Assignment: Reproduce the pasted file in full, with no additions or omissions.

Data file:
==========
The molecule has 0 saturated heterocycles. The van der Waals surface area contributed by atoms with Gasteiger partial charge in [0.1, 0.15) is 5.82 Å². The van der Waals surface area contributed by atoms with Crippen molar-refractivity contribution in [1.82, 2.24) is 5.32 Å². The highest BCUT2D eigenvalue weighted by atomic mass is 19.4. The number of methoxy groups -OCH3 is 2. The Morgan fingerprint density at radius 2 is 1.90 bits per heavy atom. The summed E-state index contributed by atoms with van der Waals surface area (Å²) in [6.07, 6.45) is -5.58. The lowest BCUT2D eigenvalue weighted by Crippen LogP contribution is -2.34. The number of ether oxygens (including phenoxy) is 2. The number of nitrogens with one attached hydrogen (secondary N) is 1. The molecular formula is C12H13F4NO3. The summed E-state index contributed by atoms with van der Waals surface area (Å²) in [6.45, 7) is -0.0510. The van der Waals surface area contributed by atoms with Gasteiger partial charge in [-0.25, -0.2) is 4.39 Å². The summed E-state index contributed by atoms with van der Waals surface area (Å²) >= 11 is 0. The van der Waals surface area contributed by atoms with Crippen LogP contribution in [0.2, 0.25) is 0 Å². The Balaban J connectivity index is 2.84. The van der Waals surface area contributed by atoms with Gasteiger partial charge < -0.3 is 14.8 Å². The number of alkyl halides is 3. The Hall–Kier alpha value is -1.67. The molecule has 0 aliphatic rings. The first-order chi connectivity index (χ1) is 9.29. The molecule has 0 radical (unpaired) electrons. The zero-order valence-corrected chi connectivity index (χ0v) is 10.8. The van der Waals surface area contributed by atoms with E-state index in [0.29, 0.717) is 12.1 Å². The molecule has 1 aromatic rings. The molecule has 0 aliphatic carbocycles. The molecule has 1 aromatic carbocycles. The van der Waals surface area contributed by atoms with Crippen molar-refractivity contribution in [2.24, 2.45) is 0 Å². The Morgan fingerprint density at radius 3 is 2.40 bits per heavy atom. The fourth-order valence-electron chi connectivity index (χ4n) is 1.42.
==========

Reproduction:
The molecule has 0 saturated heterocycles. The van der Waals surface area contributed by atoms with Gasteiger partial charge in [0.1, 0.15) is 5.82 Å². The van der Waals surface area contributed by atoms with Crippen molar-refractivity contribution in [1.82, 2.24) is 5.32 Å². The highest BCUT2D eigenvalue weighted by atomic mass is 19.4. The number of methoxy groups -OCH3 is 2. The Morgan fingerprint density at radius 2 is 1.90 bits per heavy atom. The summed E-state index contributed by atoms with van der Waals surface area (Å²) in [6.07, 6.45) is -5.58. The lowest BCUT2D eigenvalue weighted by Crippen LogP contribution is -2.34. The number of ether oxygens (including phenoxy) is 2. The number of nitrogens with one attached hydrogen (secondary N) is 1. The molecular formula is C12H13F4NO3. The summed E-state index contributed by atoms with van der Waals surface area (Å²) in [6.45, 7) is -0.0510. The van der Waals surface area contributed by atoms with Gasteiger partial charge in [-0.25, -0.2) is 4.39 Å². The summed E-state index contributed by atoms with van der Waals surface area (Å²) >= 11 is 0. The van der Waals surface area contributed by atoms with Crippen LogP contribution in [0.2, 0.25) is 0 Å². The Balaban J connectivity index is 2.84. The van der Waals surface area contributed by atoms with Gasteiger partial charge < -0.3 is 14.8 Å². The number of alkyl halides is 3. The Hall–Kier alpha value is -1.67. The molecule has 0 aliphatic rings. The first-order chi connectivity index (χ1) is 9.29. The molecule has 0 radical (unpaired) electrons. The zero-order valence-corrected chi connectivity index (χ0v) is 10.8. The van der Waals surface area contributed by atoms with E-state index in [0.29, 0.717) is 12.1 Å². The molecule has 1 aromatic rings. The molecule has 0 aliphatic carbocycles. The molecule has 1 aromatic carbocycles. The van der Waals surface area contributed by atoms with Crippen molar-refractivity contribution in [2.24, 2.45) is 0 Å². The Morgan fingerprint density at radius 3 is 2.40 bits per heavy atom. The fourth-order valence-electron chi connectivity index (χ4n) is 1.42.